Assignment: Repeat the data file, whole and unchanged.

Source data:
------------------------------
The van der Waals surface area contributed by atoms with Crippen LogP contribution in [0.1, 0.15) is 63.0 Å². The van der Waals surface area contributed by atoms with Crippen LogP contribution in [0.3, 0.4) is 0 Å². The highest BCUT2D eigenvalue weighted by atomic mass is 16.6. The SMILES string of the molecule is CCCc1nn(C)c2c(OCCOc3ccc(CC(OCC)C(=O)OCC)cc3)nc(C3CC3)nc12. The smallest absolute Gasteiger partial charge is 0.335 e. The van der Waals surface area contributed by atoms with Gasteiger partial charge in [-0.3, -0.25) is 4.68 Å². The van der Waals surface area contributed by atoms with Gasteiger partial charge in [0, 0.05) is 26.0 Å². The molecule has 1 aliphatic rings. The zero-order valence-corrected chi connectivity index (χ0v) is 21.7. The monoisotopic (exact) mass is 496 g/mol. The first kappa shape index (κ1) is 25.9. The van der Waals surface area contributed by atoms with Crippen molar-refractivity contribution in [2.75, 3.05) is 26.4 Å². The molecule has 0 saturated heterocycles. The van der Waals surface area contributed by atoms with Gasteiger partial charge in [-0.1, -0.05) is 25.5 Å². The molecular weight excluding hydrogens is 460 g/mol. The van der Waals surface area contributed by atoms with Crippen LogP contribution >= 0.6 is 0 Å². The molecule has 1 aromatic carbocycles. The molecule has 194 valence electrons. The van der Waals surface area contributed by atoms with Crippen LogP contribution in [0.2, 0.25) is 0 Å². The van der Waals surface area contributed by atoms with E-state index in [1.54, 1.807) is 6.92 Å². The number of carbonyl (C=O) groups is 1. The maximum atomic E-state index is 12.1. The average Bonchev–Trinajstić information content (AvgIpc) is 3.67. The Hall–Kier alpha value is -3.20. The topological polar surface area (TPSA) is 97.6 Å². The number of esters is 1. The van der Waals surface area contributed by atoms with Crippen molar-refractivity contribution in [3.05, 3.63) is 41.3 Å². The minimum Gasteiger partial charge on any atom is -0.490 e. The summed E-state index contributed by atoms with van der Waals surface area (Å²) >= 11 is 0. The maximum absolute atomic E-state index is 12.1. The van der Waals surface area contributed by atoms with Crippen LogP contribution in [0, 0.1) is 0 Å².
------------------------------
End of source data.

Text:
The van der Waals surface area contributed by atoms with Crippen LogP contribution in [0.1, 0.15) is 63.0 Å². The van der Waals surface area contributed by atoms with Crippen LogP contribution in [0.3, 0.4) is 0 Å². The highest BCUT2D eigenvalue weighted by atomic mass is 16.6. The SMILES string of the molecule is CCCc1nn(C)c2c(OCCOc3ccc(CC(OCC)C(=O)OCC)cc3)nc(C3CC3)nc12. The smallest absolute Gasteiger partial charge is 0.335 e. The van der Waals surface area contributed by atoms with Gasteiger partial charge in [-0.3, -0.25) is 4.68 Å². The van der Waals surface area contributed by atoms with Gasteiger partial charge in [0, 0.05) is 26.0 Å². The molecule has 1 aliphatic rings. The zero-order valence-corrected chi connectivity index (χ0v) is 21.7. The monoisotopic (exact) mass is 496 g/mol. The first kappa shape index (κ1) is 25.9. The van der Waals surface area contributed by atoms with Crippen molar-refractivity contribution in [2.75, 3.05) is 26.4 Å². The molecule has 0 saturated heterocycles. The van der Waals surface area contributed by atoms with Gasteiger partial charge in [-0.1, -0.05) is 25.5 Å². The molecular weight excluding hydrogens is 460 g/mol. The van der Waals surface area contributed by atoms with Crippen LogP contribution >= 0.6 is 0 Å². The molecule has 1 aromatic carbocycles. The molecule has 194 valence electrons. The van der Waals surface area contributed by atoms with Crippen LogP contribution in [0.2, 0.25) is 0 Å². The van der Waals surface area contributed by atoms with E-state index in [1.54, 1.807) is 6.92 Å². The number of carbonyl (C=O) groups is 1. The maximum atomic E-state index is 12.1. The average Bonchev–Trinajstić information content (AvgIpc) is 3.67. The Hall–Kier alpha value is -3.20. The topological polar surface area (TPSA) is 97.6 Å². The number of esters is 1. The van der Waals surface area contributed by atoms with Crippen molar-refractivity contribution in [3.05, 3.63) is 41.3 Å². The minimum Gasteiger partial charge on any atom is -0.490 e. The summed E-state index contributed by atoms with van der Waals surface area (Å²) >= 11 is 0. The maximum absolute atomic E-state index is 12.1. The van der Waals surface area contributed by atoms with Crippen LogP contribution in [0, 0.1) is 0 Å².